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Date: 01/04/2020
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HCR Blog Launch

I'm very pleased to be launching our new blog to facilitate the exchange of info, ideas and opinions focused on a new era in health care and health insurance with dramatic change being fueled by Patient Protection and Affordable Care Act Health Care Reform, PPACA. Thank you for visiting and your comments are always welcomed and encouraged!
We can now see the tip of the iceberg as the initial changes begin to take effect. We spend a good bit of time reminding people that the big changes come in 2014. For the most part officials in the current administration are downplaying the cost and projections of cost associated with reform. I have to say I agree with statements made by industry leaders that when you add benefits into health plans, the cost of coverage goes up. Near-term provisions to accommodate immediate regulations are being estimated to cost an additional 1.5%. All the initiatives appear to be well intended, but it appears to us that we're going to pay more, one way or another, to increase access to care and enhance benefits. Please don't misunderstand me, I want more benefits, more quality and I want to pay less for it too! However, I feel we are expanding the health care system without addressing systemic cost issues. In other words, we are doing too much too quickly and I believe we will pay dearly for it.
We have been working diligently for years to help employers and their employees manage the rising cost of health insurance. We were very much in favor of improving the health care and insurance systems to benefit our country's ability to have access to affordable health care. Unfortunately, the affordability initiatives appear to be missing from the overall health care reform effort. Our nation is now divided on the new rules and regulations that were supposed to be designed to help us have access to affordable care. My clients want to know why cost containment is not part of the results we see so far. What we do have for all plans with plan years effective on or after September 23, 2010, at an additional cost above medical inflation is the following benefit and eligibility enhancements, estimated to be about 1.5%:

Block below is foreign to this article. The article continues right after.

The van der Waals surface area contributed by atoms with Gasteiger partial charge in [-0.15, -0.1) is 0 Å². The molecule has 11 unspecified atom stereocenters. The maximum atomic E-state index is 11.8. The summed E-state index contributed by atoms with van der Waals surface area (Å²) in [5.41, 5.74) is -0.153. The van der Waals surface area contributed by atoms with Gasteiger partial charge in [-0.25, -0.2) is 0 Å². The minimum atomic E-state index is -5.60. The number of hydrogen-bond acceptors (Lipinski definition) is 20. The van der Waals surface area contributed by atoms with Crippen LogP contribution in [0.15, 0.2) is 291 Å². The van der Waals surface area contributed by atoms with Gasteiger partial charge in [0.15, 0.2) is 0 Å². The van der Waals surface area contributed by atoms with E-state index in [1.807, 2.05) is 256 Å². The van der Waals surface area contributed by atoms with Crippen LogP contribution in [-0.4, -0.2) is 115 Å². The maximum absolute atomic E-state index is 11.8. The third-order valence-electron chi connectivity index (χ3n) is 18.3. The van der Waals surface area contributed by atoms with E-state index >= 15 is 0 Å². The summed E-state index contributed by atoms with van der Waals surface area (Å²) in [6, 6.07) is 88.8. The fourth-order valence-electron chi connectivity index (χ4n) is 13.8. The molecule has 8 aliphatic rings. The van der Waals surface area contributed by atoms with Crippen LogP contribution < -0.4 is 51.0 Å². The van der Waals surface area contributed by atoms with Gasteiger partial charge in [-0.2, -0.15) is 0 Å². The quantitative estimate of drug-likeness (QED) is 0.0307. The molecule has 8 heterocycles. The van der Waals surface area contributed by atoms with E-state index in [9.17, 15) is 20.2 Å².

• No lifetime dollar limits
  • No annual dollar limits, except as permitted by HHS
  • No pre-existing condition exclusions for anyone under age 19
  • Dependents can be covered to age 26, regardless of marital status, tax dependent status, student status and whether or not they reside with or get financial support from parents

Grandfathered plans are not required to comply with the following and therefore can choose to avoid increased benefits cost as long as grandfathered status is maintained:

  • First dollar coverage of preventive care benefits
  • Provide coverage to adult dependents age 18-26 who have access to their own employer sponsored coverage
  • Prohibitions of discrimination in favor of highly compensated individuals in group plans (IRC Section 105 (h)), this was previously applied only to self-funded plans


Welcome to the complexities of health care reform!